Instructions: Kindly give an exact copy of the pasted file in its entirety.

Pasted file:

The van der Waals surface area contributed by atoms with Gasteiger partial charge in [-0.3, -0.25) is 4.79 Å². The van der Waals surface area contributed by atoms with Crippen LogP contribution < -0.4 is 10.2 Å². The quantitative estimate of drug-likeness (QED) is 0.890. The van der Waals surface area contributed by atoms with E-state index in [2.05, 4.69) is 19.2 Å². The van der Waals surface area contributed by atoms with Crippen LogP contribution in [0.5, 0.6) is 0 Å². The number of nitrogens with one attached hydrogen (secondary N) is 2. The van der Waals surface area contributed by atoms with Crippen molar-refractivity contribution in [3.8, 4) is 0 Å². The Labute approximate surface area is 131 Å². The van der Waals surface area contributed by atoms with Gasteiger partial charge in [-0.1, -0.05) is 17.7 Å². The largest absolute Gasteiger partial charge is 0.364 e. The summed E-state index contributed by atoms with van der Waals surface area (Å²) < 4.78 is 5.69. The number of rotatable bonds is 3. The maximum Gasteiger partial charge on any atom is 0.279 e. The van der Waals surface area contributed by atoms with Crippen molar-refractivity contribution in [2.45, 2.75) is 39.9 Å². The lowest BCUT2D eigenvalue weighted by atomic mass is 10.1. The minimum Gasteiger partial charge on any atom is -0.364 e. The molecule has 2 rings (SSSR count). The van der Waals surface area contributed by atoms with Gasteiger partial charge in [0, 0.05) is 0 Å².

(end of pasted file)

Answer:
The van der Waals surface area contributed by atoms with Gasteiger partial charge in [-0.3, -0.25) is 4.79 Å². The van der Waals surface area contributed by atoms with Crippen LogP contribution < -0.4 is 10.2 Å². The quantitative estimate of drug-likeness (QED) is 0.890. The van der Waals surface area contributed by atoms with E-state index in [2.05, 4.69) is 19.2 Å². The van der Waals surface area contributed by atoms with Crippen LogP contribution in [0.5, 0.6) is 0 Å². The number of nitrogens with one attached hydrogen (secondary N) is 2. The van der Waals surface area contributed by atoms with Crippen molar-refractivity contribution in [3.8, 4) is 0 Å². The Labute approximate surface area is 131 Å². The van der Waals surface area contributed by atoms with Gasteiger partial charge in [-0.1, -0.05) is 17.7 Å². The largest absolute Gasteiger partial charge is 0.364 e. The summed E-state index contributed by atoms with van der Waals surface area (Å²) < 4.78 is 5.69. The number of rotatable bonds is 3. The maximum Gasteiger partial charge on any atom is 0.279 e. The van der Waals surface area contributed by atoms with Crippen molar-refractivity contribution in [2.45, 2.75) is 39.9 Å². The lowest BCUT2D eigenvalue weighted by atomic mass is 10.1. The minimum Gasteiger partial charge on any atom is -0.364 e. The molecule has 2 rings (SSSR count). The van der Waals surface area contributed by atoms with Gasteiger partial charge in [0, 0.05) is 0 Å².